Publication: News24 Issued: Date: 2004-05-26 Reporter: Elmarie Jack Reporter: Sapa

Tough Arms Regulations Loom




Date 2004-05-26


Elmarie Jack, Sapa

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Pretoria - The defence ministry is to publish tough new arms control regulations on Friday that will affect many businesses beyond those traditionally considered defence manufacturers.

A ministerial statement said the regulations, expected to be 200 pages long, would be issued under the National Conventional Arms Control Act adopted by parliament last year.

"All defence-related industries, their suppliers and other industries that manufacture items listed or described in the regulations should ensure that they comply with the regulations to avoid the penalties prescribed in the Act," said the statement.

The law regulated a number of activities related to arms manufacture and "dual-use" goods and technology export, and laid down penalties including imprisonment for up to 25 years for some offences - in addition to allowing for unspecified fines and the confiscation of property.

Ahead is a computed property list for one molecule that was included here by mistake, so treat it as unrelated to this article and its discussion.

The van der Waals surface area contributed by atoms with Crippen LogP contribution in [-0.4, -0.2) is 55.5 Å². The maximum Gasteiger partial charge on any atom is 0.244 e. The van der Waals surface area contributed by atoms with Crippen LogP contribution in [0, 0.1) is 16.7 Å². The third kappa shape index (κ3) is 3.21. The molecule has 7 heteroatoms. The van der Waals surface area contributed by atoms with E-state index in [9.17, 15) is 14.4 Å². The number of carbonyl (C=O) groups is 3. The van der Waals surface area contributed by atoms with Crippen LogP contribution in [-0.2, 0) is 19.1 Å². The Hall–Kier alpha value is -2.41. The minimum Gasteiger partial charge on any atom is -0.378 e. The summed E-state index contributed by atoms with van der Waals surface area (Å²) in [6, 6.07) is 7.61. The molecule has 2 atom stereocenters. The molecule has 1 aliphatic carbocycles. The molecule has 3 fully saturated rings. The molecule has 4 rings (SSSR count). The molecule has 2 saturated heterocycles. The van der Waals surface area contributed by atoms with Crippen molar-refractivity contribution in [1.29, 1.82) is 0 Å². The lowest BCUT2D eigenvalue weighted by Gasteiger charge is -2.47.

"The inclusion of dual-use goods and technologies in the regulations is of particular importance to industry in general in South Africa.

Dual-use goods refer to products, technologies, services and other goods, which besides their normal use and application for civilian purposes, can also be used for the furtherance of general military capability," the ministry explained.

It added that a list of such technologies would be included in the regulations, and would be similar to that attached to the Wassenaar Arrangement, a 1996 agreement between 33 states regarding common standards for export control.

The list was available on the internet at the ministry added.

Technologies covered included advanced materials such as polymers, manufacturing machinery, many types of electronics, computers, information security hard and software, telecommunications technology, sensors and lasers and navigation instruments and avionics.

Once in effect, the manufacture, marketing and transfer of such goods would require permits issued by the National Conventional Arms Control Committee.

With acknowledgements to Elmarie Jack, Sapa and News 24.